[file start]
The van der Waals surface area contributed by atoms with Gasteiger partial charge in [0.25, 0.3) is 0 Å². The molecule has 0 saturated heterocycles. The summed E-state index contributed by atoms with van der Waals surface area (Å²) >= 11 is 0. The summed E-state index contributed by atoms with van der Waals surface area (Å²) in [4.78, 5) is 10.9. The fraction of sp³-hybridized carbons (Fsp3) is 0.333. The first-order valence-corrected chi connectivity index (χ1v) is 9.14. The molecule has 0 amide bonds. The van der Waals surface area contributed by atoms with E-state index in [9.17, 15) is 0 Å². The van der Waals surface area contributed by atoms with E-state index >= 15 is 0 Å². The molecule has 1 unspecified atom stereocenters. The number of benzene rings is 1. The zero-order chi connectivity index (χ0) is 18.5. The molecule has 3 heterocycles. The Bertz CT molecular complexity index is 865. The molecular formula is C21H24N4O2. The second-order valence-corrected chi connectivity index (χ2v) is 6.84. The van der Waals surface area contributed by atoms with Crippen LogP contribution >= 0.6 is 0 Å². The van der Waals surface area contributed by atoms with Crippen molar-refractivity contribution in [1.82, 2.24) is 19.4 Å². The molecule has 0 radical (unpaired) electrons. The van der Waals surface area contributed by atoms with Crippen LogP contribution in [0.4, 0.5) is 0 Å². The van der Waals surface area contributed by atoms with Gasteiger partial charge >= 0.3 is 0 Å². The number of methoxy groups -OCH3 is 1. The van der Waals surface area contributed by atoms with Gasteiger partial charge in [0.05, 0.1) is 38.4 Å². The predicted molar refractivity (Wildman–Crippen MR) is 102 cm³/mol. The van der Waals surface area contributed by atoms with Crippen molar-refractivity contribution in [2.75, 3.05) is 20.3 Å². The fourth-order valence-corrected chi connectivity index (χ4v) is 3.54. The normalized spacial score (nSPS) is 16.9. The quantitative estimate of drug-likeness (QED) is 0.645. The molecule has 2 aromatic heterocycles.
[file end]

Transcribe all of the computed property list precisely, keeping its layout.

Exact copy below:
The van der Waals surface area contributed by atoms with Gasteiger partial charge in [0.25, 0.3) is 0 Å². The molecule has 0 saturated heterocycles. The summed E-state index contributed by atoms with van der Waals surface area (Å²) >= 11 is 0. The summed E-state index contributed by atoms with van der Waals surface area (Å²) in [4.78, 5) is 10.9. The fraction of sp³-hybridized carbons (Fsp3) is 0.333. The first-order valence-corrected chi connectivity index (χ1v) is 9.14. The molecule has 0 amide bonds. The van der Waals surface area contributed by atoms with E-state index in [9.17, 15) is 0 Å². The van der Waals surface area contributed by atoms with E-state index >= 15 is 0 Å². The molecule has 1 unspecified atom stereocenters. The number of benzene rings is 1. The zero-order chi connectivity index (χ0) is 18.5. The molecule has 3 heterocycles. The Bertz CT molecular complexity index is 865. The molecular formula is C21H24N4O2. The second-order valence-corrected chi connectivity index (χ2v) is 6.84. The van der Waals surface area contributed by atoms with Crippen LogP contribution >= 0.6 is 0 Å². The van der Waals surface area contributed by atoms with Crippen molar-refractivity contribution in [1.82, 2.24) is 19.4 Å². The molecule has 0 radical (unpaired) electrons. The van der Waals surface area contributed by atoms with Crippen LogP contribution in [0.4, 0.5) is 0 Å². The van der Waals surface area contributed by atoms with Gasteiger partial charge >= 0.3 is 0 Å². The number of methoxy groups -OCH3 is 1. The van der Waals surface area contributed by atoms with Gasteiger partial charge in [0.05, 0.1) is 38.4 Å². The predicted molar refractivity (Wildman–Crippen MR) is 102 cm³/mol. The van der Waals surface area contributed by atoms with Crippen molar-refractivity contribution in [2.75, 3.05) is 20.3 Å². The fourth-order valence-corrected chi connectivity index (χ4v) is 3.54. The normalized spacial score (nSPS) is 16.9. The quantitative estimate of drug-likeness (QED) is 0.645. The molecule has 2 aromatic heterocycles.